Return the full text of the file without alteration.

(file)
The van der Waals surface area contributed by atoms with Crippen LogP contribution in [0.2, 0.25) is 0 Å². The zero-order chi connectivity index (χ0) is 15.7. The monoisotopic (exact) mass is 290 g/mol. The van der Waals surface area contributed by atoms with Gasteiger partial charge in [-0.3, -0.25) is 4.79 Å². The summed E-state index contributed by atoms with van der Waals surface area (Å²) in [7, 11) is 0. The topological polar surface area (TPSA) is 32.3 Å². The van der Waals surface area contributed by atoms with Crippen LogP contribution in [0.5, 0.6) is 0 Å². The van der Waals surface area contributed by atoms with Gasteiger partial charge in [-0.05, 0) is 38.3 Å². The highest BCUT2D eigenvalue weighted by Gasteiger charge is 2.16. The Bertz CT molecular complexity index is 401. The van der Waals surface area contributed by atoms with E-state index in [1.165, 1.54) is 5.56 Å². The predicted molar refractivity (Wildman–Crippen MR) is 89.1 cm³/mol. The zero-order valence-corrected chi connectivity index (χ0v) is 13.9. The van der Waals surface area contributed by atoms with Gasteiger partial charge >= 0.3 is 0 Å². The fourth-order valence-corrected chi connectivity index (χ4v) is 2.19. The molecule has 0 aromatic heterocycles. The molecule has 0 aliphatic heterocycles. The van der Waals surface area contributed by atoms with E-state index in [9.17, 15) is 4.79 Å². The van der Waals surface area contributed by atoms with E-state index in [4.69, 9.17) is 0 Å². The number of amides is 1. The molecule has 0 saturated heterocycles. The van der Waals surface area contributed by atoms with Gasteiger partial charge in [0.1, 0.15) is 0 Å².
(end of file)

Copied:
The van der Waals surface area contributed by atoms with Crippen LogP contribution in [0.2, 0.25) is 0 Å². The zero-order chi connectivity index (χ0) is 15.7. The monoisotopic (exact) mass is 290 g/mol. The van der Waals surface area contributed by atoms with Gasteiger partial charge in [-0.3, -0.25) is 4.79 Å². The summed E-state index contributed by atoms with van der Waals surface area (Å²) in [7, 11) is 0. The topological polar surface area (TPSA) is 32.3 Å². The van der Waals surface area contributed by atoms with Crippen LogP contribution in [0.5, 0.6) is 0 Å². The van der Waals surface area contributed by atoms with Gasteiger partial charge in [-0.05, 0) is 38.3 Å². The highest BCUT2D eigenvalue weighted by Gasteiger charge is 2.16. The Bertz CT molecular complexity index is 401. The van der Waals surface area contributed by atoms with E-state index in [1.165, 1.54) is 5.56 Å². The predicted molar refractivity (Wildman–Crippen MR) is 89.1 cm³/mol. The zero-order valence-corrected chi connectivity index (χ0v) is 13.9. The van der Waals surface area contributed by atoms with Gasteiger partial charge >= 0.3 is 0 Å². The fourth-order valence-corrected chi connectivity index (χ4v) is 2.19. The molecule has 0 aromatic heterocycles. The molecule has 0 aliphatic heterocycles. The van der Waals surface area contributed by atoms with E-state index in [9.17, 15) is 4.79 Å². The van der Waals surface area contributed by atoms with E-state index in [4.69, 9.17) is 0 Å². The number of amides is 1. The molecule has 0 saturated heterocycles. The van der Waals surface area contributed by atoms with Gasteiger partial charge in [0.1, 0.15) is 0 Å².